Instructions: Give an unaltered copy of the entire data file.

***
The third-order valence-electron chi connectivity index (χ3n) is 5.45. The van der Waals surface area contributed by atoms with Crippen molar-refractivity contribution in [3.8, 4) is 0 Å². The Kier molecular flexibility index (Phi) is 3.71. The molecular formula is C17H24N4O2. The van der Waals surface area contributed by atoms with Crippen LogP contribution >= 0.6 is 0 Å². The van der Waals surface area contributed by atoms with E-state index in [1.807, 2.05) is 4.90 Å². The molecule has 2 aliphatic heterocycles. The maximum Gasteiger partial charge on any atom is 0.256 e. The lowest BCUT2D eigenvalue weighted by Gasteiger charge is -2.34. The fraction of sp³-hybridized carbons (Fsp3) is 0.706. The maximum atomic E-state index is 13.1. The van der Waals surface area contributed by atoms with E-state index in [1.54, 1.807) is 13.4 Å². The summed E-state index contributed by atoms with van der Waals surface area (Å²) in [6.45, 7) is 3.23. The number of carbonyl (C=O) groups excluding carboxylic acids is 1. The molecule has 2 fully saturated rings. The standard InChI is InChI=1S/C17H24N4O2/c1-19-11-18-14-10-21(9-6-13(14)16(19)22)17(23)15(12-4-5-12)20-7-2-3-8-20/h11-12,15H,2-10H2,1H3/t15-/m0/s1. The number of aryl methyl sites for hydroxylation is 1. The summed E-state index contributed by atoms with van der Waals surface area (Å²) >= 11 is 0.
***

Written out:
The third-order valence-electron chi connectivity index (χ3n) is 5.45. The van der Waals surface area contributed by atoms with Crippen molar-refractivity contribution in [3.8, 4) is 0 Å². The Kier molecular flexibility index (Phi) is 3.71. The molecular formula is C17H24N4O2. The van der Waals surface area contributed by atoms with Crippen LogP contribution >= 0.6 is 0 Å². The van der Waals surface area contributed by atoms with E-state index in [1.807, 2.05) is 4.90 Å². The molecule has 2 aliphatic heterocycles. The maximum Gasteiger partial charge on any atom is 0.256 e. The lowest BCUT2D eigenvalue weighted by Gasteiger charge is -2.34. The fraction of sp³-hybridized carbons (Fsp3) is 0.706. The maximum atomic E-state index is 13.1. The van der Waals surface area contributed by atoms with E-state index in [1.54, 1.807) is 13.4 Å². The summed E-state index contributed by atoms with van der Waals surface area (Å²) in [6.45, 7) is 3.23. The number of carbonyl (C=O) groups excluding carboxylic acids is 1. The molecule has 2 fully saturated rings. The standard InChI is InChI=1S/C17H24N4O2/c1-19-11-18-14-10-21(9-6-13(14)16(19)22)17(23)15(12-4-5-12)20-7-2-3-8-20/h11-12,15H,2-10H2,1H3/t15-/m0/s1. The number of aryl methyl sites for hydroxylation is 1. The summed E-state index contributed by atoms with van der Waals surface area (Å²) >= 11 is 0.